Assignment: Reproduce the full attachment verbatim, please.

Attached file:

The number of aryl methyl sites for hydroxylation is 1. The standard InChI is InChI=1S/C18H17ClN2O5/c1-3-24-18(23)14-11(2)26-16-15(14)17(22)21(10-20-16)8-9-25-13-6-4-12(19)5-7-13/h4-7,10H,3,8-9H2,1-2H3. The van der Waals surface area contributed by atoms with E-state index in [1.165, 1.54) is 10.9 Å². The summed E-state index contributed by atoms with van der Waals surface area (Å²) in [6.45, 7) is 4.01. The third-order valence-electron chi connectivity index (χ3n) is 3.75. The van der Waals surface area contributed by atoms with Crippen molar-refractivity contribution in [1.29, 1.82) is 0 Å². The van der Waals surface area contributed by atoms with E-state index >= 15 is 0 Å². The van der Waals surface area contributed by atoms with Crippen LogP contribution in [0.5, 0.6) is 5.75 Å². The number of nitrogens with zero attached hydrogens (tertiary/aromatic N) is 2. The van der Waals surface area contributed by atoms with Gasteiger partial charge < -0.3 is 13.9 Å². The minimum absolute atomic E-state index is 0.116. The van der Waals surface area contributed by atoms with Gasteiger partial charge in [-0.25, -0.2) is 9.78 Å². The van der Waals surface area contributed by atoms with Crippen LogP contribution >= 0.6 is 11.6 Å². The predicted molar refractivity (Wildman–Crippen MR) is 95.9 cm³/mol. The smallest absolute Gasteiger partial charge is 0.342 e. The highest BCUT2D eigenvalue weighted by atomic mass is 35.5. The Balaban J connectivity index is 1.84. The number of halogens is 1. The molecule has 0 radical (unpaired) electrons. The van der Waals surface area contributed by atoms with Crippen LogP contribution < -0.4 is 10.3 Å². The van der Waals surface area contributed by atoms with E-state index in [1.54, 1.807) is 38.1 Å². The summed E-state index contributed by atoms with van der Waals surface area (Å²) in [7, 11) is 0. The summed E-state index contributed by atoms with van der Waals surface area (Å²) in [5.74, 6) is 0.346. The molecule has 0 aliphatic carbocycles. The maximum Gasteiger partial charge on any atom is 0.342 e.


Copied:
The number of aryl methyl sites for hydroxylation is 1. The standard InChI is InChI=1S/C18H17ClN2O5/c1-3-24-18(23)14-11(2)26-16-15(14)17(22)21(10-20-16)8-9-25-13-6-4-12(19)5-7-13/h4-7,10H,3,8-9H2,1-2H3. The van der Waals surface area contributed by atoms with E-state index in [1.165, 1.54) is 10.9 Å². The summed E-state index contributed by atoms with van der Waals surface area (Å²) in [6.45, 7) is 4.01. The third-order valence-electron chi connectivity index (χ3n) is 3.75. The van der Waals surface area contributed by atoms with Crippen molar-refractivity contribution in [1.29, 1.82) is 0 Å². The van der Waals surface area contributed by atoms with E-state index >= 15 is 0 Å². The van der Waals surface area contributed by atoms with Crippen LogP contribution in [0.5, 0.6) is 5.75 Å². The number of nitrogens with zero attached hydrogens (tertiary/aromatic N) is 2. The van der Waals surface area contributed by atoms with Gasteiger partial charge < -0.3 is 13.9 Å². The minimum absolute atomic E-state index is 0.116. The van der Waals surface area contributed by atoms with Gasteiger partial charge in [-0.25, -0.2) is 9.78 Å². The van der Waals surface area contributed by atoms with Crippen LogP contribution >= 0.6 is 11.6 Å². The predicted molar refractivity (Wildman–Crippen MR) is 95.9 cm³/mol. The smallest absolute Gasteiger partial charge is 0.342 e. The highest BCUT2D eigenvalue weighted by atomic mass is 35.5. The Balaban J connectivity index is 1.84. The number of halogens is 1. The molecule has 0 radical (unpaired) electrons. The van der Waals surface area contributed by atoms with Crippen LogP contribution < -0.4 is 10.3 Å². The van der Waals surface area contributed by atoms with E-state index in [1.54, 1.807) is 38.1 Å². The summed E-state index contributed by atoms with van der Waals surface area (Å²) in [7, 11) is 0. The summed E-state index contributed by atoms with van der Waals surface area (Å²) in [5.74, 6) is 0.346. The molecule has 0 aliphatic carbocycles. The maximum Gasteiger partial charge on any atom is 0.342 e.